Am I Too Old For Nursing School?

What age should you start nursing school? Luckily, it’s never too late to start! Find out why it’s worth going to nursing school after 30 and beyond.

April 2023

What age should you go to nursing school? The average age of a new nurse ranges widely, meaning nursing is a profession where it’s never too late to start! You’re not too old for nursing school; learn how to be successful at any age with Achieve.

What age do most people start nursing school?

College isn’t just for those fresh out of high school. While it's easy to associate higher learning with students in their late teens/early twenties, the reality is that college isn’t limited to those in early adulthood.

Many adults go back to school later in life to:

  • Take their career to the next level
  • Make a career change
  • Finish school after previously dropping out

This is equally true for nursing school. It is not uncommon to see students from a wide range of ages and backgrounds pursuing a nursing degree; in fact, depending on which degree path you choose, it’s likely your classmates will include someone with a similar background. 

According to the most recent study from the National League of Nurses, here is the age breakdown for when most people start nursing school.

These numbers give a good idea of average nursing student ages, but shouldn’t betaken as the definitive breakdown. Age stats can vary depending on each nursing school's location and population, with some nursing programs reporting an average student age of 39, while others report having many students over age50.  

In short, there isn’t one specific age when people start nursing school. Education is available to anyone ready and willing to expand their horizons and take on new challenges.

 What is the average age of a new nurse?

How old are nurses when they start? The average age of a new nurse ranges from mid twenties to late thirties and forties, depending on when the student started school. 

The youngest age someone could achieve RN status is 20,assuming the student graduated high school at 18 and immediately entered a2-year ADN program. Students who pursue BSN programs right after high school will graduate in their early twenties if enrolled full time.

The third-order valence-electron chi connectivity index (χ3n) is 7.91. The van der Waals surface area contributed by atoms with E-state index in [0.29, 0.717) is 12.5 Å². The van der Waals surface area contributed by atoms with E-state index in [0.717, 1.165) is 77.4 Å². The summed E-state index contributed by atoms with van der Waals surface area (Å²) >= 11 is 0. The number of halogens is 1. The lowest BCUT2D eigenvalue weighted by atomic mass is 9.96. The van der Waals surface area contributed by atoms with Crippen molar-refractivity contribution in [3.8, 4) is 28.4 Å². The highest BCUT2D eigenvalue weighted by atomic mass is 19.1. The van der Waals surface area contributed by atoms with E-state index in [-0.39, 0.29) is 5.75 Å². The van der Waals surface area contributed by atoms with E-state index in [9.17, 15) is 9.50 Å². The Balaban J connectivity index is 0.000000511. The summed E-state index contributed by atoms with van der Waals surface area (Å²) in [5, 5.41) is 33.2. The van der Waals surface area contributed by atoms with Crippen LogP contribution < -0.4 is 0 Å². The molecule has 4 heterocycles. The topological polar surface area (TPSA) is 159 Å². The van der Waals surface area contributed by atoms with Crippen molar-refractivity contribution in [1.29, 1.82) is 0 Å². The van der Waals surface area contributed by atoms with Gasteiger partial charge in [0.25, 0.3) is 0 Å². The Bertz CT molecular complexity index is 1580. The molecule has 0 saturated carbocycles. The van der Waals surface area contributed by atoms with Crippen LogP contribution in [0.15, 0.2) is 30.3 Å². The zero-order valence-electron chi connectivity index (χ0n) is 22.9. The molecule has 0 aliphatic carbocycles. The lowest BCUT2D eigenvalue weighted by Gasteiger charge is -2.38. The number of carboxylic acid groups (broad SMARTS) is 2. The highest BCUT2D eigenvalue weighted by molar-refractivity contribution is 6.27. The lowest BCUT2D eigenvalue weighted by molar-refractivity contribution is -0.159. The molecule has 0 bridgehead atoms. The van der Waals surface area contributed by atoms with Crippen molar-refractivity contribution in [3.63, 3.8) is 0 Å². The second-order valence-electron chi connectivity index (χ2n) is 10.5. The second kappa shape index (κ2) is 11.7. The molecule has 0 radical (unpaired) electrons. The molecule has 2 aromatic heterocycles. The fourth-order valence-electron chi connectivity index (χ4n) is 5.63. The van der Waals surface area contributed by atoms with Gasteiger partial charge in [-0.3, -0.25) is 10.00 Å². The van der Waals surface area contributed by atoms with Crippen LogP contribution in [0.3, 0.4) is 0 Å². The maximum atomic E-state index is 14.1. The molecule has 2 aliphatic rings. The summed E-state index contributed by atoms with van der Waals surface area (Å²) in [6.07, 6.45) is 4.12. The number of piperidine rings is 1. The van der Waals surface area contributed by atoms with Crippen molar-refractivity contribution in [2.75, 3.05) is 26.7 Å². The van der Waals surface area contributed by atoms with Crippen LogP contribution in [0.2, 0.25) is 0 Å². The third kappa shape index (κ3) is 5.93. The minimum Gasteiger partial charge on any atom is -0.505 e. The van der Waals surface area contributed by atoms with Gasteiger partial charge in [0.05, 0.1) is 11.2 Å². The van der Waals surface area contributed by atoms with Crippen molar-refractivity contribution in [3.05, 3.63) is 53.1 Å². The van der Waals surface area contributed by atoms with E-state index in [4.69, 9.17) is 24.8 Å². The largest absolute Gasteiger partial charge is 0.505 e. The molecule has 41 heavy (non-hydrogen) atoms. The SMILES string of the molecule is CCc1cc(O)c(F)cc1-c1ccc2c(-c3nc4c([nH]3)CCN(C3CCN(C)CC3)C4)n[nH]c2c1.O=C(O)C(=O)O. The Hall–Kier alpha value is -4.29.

But as seen in the data above, nursing programs regularly accept students in their 20s, 30s, 40s, and beyond, meaning that new nurses are entering the field at a wide range of ages. Working adults are more likely to pursue part-time nursing programs to help balance school and work, prolonging their graduation. 

Seeing younger nurses in the field shouldn’t be a deterrent to older students ready to take the next step. Especially for established CNAs and LPNs, having healthcare experience is a significant advantage when entering a nursing program because you’ll already be familiar with some of the terminology, expectations, and more. Unlike younger RNs who will enter the field with only clinical experience, you’ll have years of patient care under your belt, deepening your understanding of new material.

Is it worth going to nursing school after 30?

If you’re ready to level up your career it is definitely worth going to nursing school after 30 and beyond. Investing in your education is the best way to create new opportunities and ongoing job satisfaction. 

Becoming an RN is a smart career move for current CNAs and LPNs. Not only do RNs earn up to 50% more on an hourly basis, they’re also eligible for more advancement opportunities such as management, teaching, and more. 

According to 2023 earning stats:

  • CNAs: $19-28/hour 
  • LPNs: $33-46/hour 
  • RNs: $43-66/hour 

There really isn’t a best age for nursing school; what matters is what age makes most sense for you. In fact, going back to school as an adult offers many advantages over starting higher education straight out of high school.

Benefits of starting nursing school after age 30+: 

You’re more mature: Being out in the real world puts life into a perspective younger students have yet to grasp. You have time and wisdom on your side, giving you the grit and determination to pursue your goals with clarity. 

You’re career focused: Achieving 10+ years of work experience solidifies career goals in a way those fresh out of high school cannot understand. You’ve seen and experienced the ins and outs of your field, helping you determine exactly what you want from your next step.

You’ve overcome challenges: At this point in life, you’ve been through some twists and turns, empowering you to face hard things head on. Becoming an RN is not easy, but adulthood has put you in a strong position to succeed.

What age do most nurses retire?

Reports show that most nurses retire around age 62. This is in line with the US national average, which ranges from 62-66. 

Reasons that affect nursing retirement age:

  • Financially ready to leave the workforce 
  • Physical limitations affecting job abilities 
  • Readiness to spend more time with family, traveling, or pursuing other interests

Even nurses who start school around age 50 could still have a full decade or more in a rewarding new career. It’s never too late to pursue your dreams!

Achieve can help you at any age with nursing school

You’re not too old for nursing school, especially when you take advantage of the time-saving benefits of Achieve Test Prep’s RN Bridge Program. We are not a school but we help working adults get through nursing school thanks to much-needed supports and resources that make higher education more manageable. If you’re looking to save time while pursuing your nursing degree, we can help. Connect with our Advisor team to learn more.

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Find out how to use innovative learning solutions to finish your degree requirements faster. Why not take the next step and see if you’re a good candidate for our credit by exam program.

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